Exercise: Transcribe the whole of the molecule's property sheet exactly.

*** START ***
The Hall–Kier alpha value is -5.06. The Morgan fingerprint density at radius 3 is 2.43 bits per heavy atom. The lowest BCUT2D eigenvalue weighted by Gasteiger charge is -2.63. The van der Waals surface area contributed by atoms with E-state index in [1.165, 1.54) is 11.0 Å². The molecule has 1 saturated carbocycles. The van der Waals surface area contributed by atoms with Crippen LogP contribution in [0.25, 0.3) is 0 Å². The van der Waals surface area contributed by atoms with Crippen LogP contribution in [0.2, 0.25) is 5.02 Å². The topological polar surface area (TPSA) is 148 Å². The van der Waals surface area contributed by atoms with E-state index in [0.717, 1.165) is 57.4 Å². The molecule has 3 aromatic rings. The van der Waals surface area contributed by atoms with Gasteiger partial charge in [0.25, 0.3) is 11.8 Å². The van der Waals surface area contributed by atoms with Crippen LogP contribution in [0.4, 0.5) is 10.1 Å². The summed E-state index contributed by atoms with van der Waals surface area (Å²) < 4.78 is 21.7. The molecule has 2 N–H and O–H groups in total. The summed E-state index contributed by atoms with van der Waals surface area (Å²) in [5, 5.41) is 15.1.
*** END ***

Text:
The Hall–Kier alpha value is -5.06. The Morgan fingerprint density at radius 3 is 2.43 bits per heavy atom. The lowest BCUT2D eigenvalue weighted by Gasteiger charge is -2.63. The van der Waals surface area contributed by atoms with E-state index in [1.165, 1.54) is 11.0 Å². The molecule has 1 saturated carbocycles. The van der Waals surface area contributed by atoms with Crippen LogP contribution in [0.25, 0.3) is 0 Å². The van der Waals surface area contributed by atoms with Crippen LogP contribution in [0.2, 0.25) is 5.02 Å². The topological polar surface area (TPSA) is 148 Å². The van der Waals surface area contributed by atoms with E-state index in [0.717, 1.165) is 57.4 Å². The molecule has 3 aromatic rings. The van der Waals surface area contributed by atoms with Gasteiger partial charge in [0.25, 0.3) is 11.8 Å². The van der Waals surface area contributed by atoms with Crippen LogP contribution in [0.4, 0.5) is 10.1 Å². The summed E-state index contributed by atoms with van der Waals surface area (Å²) < 4.78 is 21.7. The molecule has 2 N–H and O–H groups in total. The summed E-state index contributed by atoms with van der Waals surface area (Å²) in [5, 5.41) is 15.1.